(Reuters) - Baseball home-run king Barry Bonds should spend 15 months in prison due to his conviction on a single criminal count related to an investigation over steroids in sports, U.S. prosecutors argued in a court filing.

The government's recommendation on Thursday came after attorneys for Bonds said earlier this week the former slugger should receive no prison time, just probation.

A Northern California jury convicted Bonds in April on one count of obstruction of justice, but deadlocked on three other counts of lying to a grand jury.

The steroids scandal has tarnished some of the biggest stars in baseball.

Bonds, 47, is scheduled to be sentenced in a San Francisco federal court on December 16. In a sentencing memorandum submitted on Thursday, prosecutors also objected to a recommendation from the court's probation office that would subject Bonds to location monitoring, but no jail.

"Bonds's pervasive efforts to testify falsely, to mislead the grand jury, to dodge questions, and to simply refuse to answer questions in the grand jury makes his conduct worthy of a significant jail sentence," prosecutors wrote.

Bonds' lawyers cited a long history of good works done away from the public eye as one of the reasons he should not go to prison. They also pointed out that only one other individual had been sentenced to jail for making false statements in the steroids probe, while three received less severe punishments.

The Bonds prosecution stemmed from his testimony to a 2003 grand jury investigating the Bay Area Laboratory Co-operative, or BALCO.

Testifying to the grand jury, Bonds admitted getting flaxseed oil, vitamins, protein shakes and creams from his trainer, but he said he had no knowledge of human growth hormones or steroids. He said no one ever injected him other than medical doctors.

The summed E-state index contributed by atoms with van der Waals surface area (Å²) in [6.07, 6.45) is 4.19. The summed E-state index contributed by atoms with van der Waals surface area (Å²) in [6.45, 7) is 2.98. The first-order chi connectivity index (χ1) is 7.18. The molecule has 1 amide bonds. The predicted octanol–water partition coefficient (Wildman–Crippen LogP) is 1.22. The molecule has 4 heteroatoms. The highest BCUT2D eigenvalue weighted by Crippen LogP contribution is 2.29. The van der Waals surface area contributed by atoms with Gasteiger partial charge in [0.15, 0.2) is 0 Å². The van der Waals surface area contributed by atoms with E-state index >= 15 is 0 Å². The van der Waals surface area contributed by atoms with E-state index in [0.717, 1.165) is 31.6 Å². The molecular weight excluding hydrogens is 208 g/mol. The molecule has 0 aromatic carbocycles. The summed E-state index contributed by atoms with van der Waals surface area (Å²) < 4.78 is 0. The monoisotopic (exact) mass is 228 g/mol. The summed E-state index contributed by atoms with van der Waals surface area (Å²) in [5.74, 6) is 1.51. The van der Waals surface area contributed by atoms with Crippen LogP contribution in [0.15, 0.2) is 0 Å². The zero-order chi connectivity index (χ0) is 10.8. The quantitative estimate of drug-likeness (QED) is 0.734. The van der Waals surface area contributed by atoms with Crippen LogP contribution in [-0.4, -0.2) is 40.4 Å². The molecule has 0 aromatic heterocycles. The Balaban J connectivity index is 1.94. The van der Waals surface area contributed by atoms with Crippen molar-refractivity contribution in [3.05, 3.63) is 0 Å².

In the filing on Thursday, prosecutors said those statements were "baldly contradicted" by several witnesses. They also said Bonds had contacted his trainer Victor Conte before Conte appeared before the grand jury, in an attempt to influence his testimony.

"Intentional, corrupt efforts to obstruct the judicial system such as this require accountability and a severe sanction from the judicial system," prosecutors wrote. "Without truthful testimony, the judicial system simply cannot function properly in its mission - to get to justice."

Bonds was the National League's most valuable player seven times and finished his career in 2007 with 762 home runs, the most in the history of Major League Baseball. Bonds, who spent much of his career with the San Francisco Giants, also set the single-season home-run record with 73 in 2001.

He was indicted three months after breaking Hank Aaron's career homer record in 2007.

The case in U.S. District Court, Northern District of California is United States of America v. Barry Lamar Bonds, 07-cr-0732.

(Reporting by Dan Levine; Editing by Peter Cooney)

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